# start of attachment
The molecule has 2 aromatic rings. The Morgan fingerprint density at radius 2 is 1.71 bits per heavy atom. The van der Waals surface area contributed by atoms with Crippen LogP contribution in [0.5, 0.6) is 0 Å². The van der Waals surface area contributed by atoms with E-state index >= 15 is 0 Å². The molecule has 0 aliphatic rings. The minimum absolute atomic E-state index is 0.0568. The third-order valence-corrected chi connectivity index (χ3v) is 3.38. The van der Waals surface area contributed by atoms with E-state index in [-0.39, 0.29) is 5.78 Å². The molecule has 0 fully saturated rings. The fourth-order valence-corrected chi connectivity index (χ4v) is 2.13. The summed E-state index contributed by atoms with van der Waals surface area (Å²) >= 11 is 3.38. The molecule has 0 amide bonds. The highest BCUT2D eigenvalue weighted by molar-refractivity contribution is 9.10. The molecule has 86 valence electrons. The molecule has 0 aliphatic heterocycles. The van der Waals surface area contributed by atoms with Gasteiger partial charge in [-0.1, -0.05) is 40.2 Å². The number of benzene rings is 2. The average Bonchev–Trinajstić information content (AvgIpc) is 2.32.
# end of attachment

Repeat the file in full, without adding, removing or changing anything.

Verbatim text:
The molecule has 2 aromatic rings. The Morgan fingerprint density at radius 2 is 1.71 bits per heavy atom. The van der Waals surface area contributed by atoms with Crippen LogP contribution in [0.5, 0.6) is 0 Å². The van der Waals surface area contributed by atoms with E-state index >= 15 is 0 Å². The molecule has 0 aliphatic rings. The minimum absolute atomic E-state index is 0.0568. The third-order valence-corrected chi connectivity index (χ3v) is 3.38. The van der Waals surface area contributed by atoms with E-state index in [-0.39, 0.29) is 5.78 Å². The molecule has 0 fully saturated rings. The fourth-order valence-corrected chi connectivity index (χ4v) is 2.13. The summed E-state index contributed by atoms with van der Waals surface area (Å²) >= 11 is 3.38. The molecule has 0 amide bonds. The highest BCUT2D eigenvalue weighted by molar-refractivity contribution is 9.10. The molecule has 86 valence electrons. The molecule has 0 aliphatic heterocycles. The van der Waals surface area contributed by atoms with Gasteiger partial charge in [-0.1, -0.05) is 40.2 Å². The number of benzene rings is 2. The average Bonchev–Trinajstić information content (AvgIpc) is 2.32.